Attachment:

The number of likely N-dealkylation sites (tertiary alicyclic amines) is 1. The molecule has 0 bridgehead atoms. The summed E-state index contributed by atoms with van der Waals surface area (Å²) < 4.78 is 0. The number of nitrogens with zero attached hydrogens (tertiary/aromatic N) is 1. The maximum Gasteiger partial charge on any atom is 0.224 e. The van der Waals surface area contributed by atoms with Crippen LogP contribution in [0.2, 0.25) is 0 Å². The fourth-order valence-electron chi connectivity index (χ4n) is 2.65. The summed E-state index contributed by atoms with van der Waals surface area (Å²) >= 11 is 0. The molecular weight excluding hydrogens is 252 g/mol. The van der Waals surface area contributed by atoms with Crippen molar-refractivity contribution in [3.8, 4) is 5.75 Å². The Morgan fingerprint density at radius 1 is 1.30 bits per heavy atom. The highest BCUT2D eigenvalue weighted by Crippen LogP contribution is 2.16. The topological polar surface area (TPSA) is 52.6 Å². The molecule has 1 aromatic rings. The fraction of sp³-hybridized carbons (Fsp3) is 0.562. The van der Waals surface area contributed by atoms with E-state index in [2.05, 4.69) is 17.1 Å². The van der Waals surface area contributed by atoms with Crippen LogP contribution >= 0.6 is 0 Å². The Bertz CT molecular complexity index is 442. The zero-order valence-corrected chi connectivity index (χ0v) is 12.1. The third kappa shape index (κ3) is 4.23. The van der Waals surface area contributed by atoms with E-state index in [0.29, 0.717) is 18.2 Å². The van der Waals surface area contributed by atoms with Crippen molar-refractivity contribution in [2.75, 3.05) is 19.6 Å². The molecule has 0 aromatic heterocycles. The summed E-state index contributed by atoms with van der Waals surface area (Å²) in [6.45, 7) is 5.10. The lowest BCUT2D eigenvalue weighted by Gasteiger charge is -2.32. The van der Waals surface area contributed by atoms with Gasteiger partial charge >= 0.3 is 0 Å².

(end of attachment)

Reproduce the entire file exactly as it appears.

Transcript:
The number of likely N-dealkylation sites (tertiary alicyclic amines) is 1. The molecule has 0 bridgehead atoms. The summed E-state index contributed by atoms with van der Waals surface area (Å²) < 4.78 is 0. The number of nitrogens with zero attached hydrogens (tertiary/aromatic N) is 1. The maximum Gasteiger partial charge on any atom is 0.224 e. The van der Waals surface area contributed by atoms with Crippen LogP contribution in [0.2, 0.25) is 0 Å². The fourth-order valence-electron chi connectivity index (χ4n) is 2.65. The summed E-state index contributed by atoms with van der Waals surface area (Å²) >= 11 is 0. The molecular weight excluding hydrogens is 252 g/mol. The van der Waals surface area contributed by atoms with Crippen molar-refractivity contribution in [3.8, 4) is 5.75 Å². The Morgan fingerprint density at radius 1 is 1.30 bits per heavy atom. The highest BCUT2D eigenvalue weighted by Crippen LogP contribution is 2.16. The topological polar surface area (TPSA) is 52.6 Å². The molecule has 1 aromatic rings. The fraction of sp³-hybridized carbons (Fsp3) is 0.562. The van der Waals surface area contributed by atoms with E-state index in [2.05, 4.69) is 17.1 Å². The van der Waals surface area contributed by atoms with Crippen LogP contribution >= 0.6 is 0 Å². The Bertz CT molecular complexity index is 442. The zero-order valence-corrected chi connectivity index (χ0v) is 12.1. The third kappa shape index (κ3) is 4.23. The van der Waals surface area contributed by atoms with E-state index in [0.29, 0.717) is 18.2 Å². The van der Waals surface area contributed by atoms with Crippen molar-refractivity contribution in [2.75, 3.05) is 19.6 Å². The molecule has 0 aromatic heterocycles. The summed E-state index contributed by atoms with van der Waals surface area (Å²) in [6.45, 7) is 5.10. The lowest BCUT2D eigenvalue weighted by Gasteiger charge is -2.32. The van der Waals surface area contributed by atoms with Gasteiger partial charge >= 0.3 is 0 Å².